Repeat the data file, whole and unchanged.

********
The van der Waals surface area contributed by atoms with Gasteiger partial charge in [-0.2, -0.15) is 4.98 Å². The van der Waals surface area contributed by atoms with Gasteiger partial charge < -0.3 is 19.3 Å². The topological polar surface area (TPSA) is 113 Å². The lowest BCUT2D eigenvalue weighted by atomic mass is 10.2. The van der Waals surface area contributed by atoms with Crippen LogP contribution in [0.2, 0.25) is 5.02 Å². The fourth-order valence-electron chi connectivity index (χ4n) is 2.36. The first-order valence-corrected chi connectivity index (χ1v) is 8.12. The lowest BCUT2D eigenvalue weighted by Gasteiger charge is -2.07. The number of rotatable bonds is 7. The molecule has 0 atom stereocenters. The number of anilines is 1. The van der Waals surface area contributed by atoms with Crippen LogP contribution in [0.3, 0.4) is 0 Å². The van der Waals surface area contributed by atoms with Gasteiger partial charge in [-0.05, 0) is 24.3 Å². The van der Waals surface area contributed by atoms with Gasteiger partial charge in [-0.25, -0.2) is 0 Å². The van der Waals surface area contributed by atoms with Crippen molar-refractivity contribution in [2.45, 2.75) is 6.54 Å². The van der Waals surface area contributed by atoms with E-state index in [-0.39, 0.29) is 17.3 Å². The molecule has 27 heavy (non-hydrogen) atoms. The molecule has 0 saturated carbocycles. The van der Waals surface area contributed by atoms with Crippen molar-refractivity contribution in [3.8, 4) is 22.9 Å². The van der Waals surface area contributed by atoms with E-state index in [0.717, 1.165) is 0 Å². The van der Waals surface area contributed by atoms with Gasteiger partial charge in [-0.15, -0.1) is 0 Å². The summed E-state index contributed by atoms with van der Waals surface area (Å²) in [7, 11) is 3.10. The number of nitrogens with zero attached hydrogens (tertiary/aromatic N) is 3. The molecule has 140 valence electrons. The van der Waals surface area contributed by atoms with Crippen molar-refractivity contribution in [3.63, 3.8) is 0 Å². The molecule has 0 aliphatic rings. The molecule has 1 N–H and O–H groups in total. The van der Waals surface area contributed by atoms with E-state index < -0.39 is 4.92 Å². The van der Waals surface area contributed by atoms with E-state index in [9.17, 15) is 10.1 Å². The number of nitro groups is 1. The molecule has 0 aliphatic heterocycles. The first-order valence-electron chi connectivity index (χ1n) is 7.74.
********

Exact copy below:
The van der Waals surface area contributed by atoms with Gasteiger partial charge in [-0.2, -0.15) is 4.98 Å². The van der Waals surface area contributed by atoms with Gasteiger partial charge < -0.3 is 19.3 Å². The topological polar surface area (TPSA) is 113 Å². The lowest BCUT2D eigenvalue weighted by atomic mass is 10.2. The van der Waals surface area contributed by atoms with Crippen LogP contribution in [0.2, 0.25) is 5.02 Å². The fourth-order valence-electron chi connectivity index (χ4n) is 2.36. The first-order valence-corrected chi connectivity index (χ1v) is 8.12. The lowest BCUT2D eigenvalue weighted by Gasteiger charge is -2.07. The number of rotatable bonds is 7. The molecule has 0 atom stereocenters. The number of anilines is 1. The van der Waals surface area contributed by atoms with Crippen LogP contribution in [0.3, 0.4) is 0 Å². The van der Waals surface area contributed by atoms with Gasteiger partial charge in [-0.05, 0) is 24.3 Å². The van der Waals surface area contributed by atoms with Gasteiger partial charge in [-0.25, -0.2) is 0 Å². The van der Waals surface area contributed by atoms with Crippen molar-refractivity contribution in [2.45, 2.75) is 6.54 Å². The van der Waals surface area contributed by atoms with E-state index in [-0.39, 0.29) is 17.3 Å². The molecule has 27 heavy (non-hydrogen) atoms. The molecule has 0 saturated carbocycles. The van der Waals surface area contributed by atoms with Crippen molar-refractivity contribution in [3.8, 4) is 22.9 Å². The van der Waals surface area contributed by atoms with E-state index in [0.717, 1.165) is 0 Å². The van der Waals surface area contributed by atoms with Gasteiger partial charge in [-0.15, -0.1) is 0 Å². The summed E-state index contributed by atoms with van der Waals surface area (Å²) in [7, 11) is 3.10. The number of nitrogens with zero attached hydrogens (tertiary/aromatic N) is 3. The molecule has 140 valence electrons. The van der Waals surface area contributed by atoms with Crippen molar-refractivity contribution in [3.63, 3.8) is 0 Å². The molecule has 0 aliphatic rings. The molecule has 1 N–H and O–H groups in total. The van der Waals surface area contributed by atoms with E-state index < -0.39 is 4.92 Å². The van der Waals surface area contributed by atoms with E-state index in [9.17, 15) is 10.1 Å². The number of nitro groups is 1. The molecule has 0 aliphatic heterocycles. The first-order valence-electron chi connectivity index (χ1n) is 7.74.